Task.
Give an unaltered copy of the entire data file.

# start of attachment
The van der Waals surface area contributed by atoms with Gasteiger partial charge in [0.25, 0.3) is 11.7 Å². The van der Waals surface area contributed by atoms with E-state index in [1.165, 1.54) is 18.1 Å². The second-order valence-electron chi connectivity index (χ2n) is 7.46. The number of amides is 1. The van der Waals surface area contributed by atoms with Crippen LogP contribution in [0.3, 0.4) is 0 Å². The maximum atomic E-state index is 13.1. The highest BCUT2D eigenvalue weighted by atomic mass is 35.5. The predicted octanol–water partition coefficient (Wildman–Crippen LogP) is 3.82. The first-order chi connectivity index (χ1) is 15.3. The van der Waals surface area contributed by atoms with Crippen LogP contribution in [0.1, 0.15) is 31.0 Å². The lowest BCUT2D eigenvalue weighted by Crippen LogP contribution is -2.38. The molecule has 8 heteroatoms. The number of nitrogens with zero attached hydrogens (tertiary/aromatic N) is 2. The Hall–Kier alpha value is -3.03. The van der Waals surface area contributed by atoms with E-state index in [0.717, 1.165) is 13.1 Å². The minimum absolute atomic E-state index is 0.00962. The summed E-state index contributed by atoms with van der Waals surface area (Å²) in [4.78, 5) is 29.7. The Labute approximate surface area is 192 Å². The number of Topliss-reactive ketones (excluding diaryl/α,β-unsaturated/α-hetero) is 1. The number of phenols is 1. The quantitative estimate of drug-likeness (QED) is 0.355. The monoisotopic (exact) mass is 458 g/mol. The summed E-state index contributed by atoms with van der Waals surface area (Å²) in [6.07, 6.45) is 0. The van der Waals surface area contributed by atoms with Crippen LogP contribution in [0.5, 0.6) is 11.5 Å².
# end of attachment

The van der Waals surface area contributed by atoms with Gasteiger partial charge in [0.25, 0.3) is 11.7 Å². The van der Waals surface area contributed by atoms with E-state index in [1.165, 1.54) is 18.1 Å². The second-order valence-electron chi connectivity index (χ2n) is 7.46. The number of amides is 1. The van der Waals surface area contributed by atoms with Crippen LogP contribution in [0.3, 0.4) is 0 Å². The maximum atomic E-state index is 13.1. The highest BCUT2D eigenvalue weighted by atomic mass is 35.5. The predicted octanol–water partition coefficient (Wildman–Crippen LogP) is 3.82. The first-order chi connectivity index (χ1) is 15.3. The van der Waals surface area contributed by atoms with Crippen LogP contribution in [0.1, 0.15) is 31.0 Å². The lowest BCUT2D eigenvalue weighted by Crippen LogP contribution is -2.38. The molecule has 8 heteroatoms. The number of nitrogens with zero attached hydrogens (tertiary/aromatic N) is 2. The Hall–Kier alpha value is -3.03. The van der Waals surface area contributed by atoms with E-state index in [0.717, 1.165) is 13.1 Å². The minimum absolute atomic E-state index is 0.00962. The summed E-state index contributed by atoms with van der Waals surface area (Å²) in [4.78, 5) is 29.7. The Labute approximate surface area is 192 Å². The number of Topliss-reactive ketones (excluding diaryl/α,β-unsaturated/α-hetero) is 1. The number of phenols is 1. The quantitative estimate of drug-likeness (QED) is 0.355. The monoisotopic (exact) mass is 458 g/mol. The summed E-state index contributed by atoms with van der Waals surface area (Å²) in [6.07, 6.45) is 0. The van der Waals surface area contributed by atoms with Crippen LogP contribution in [0.5, 0.6) is 11.5 Å².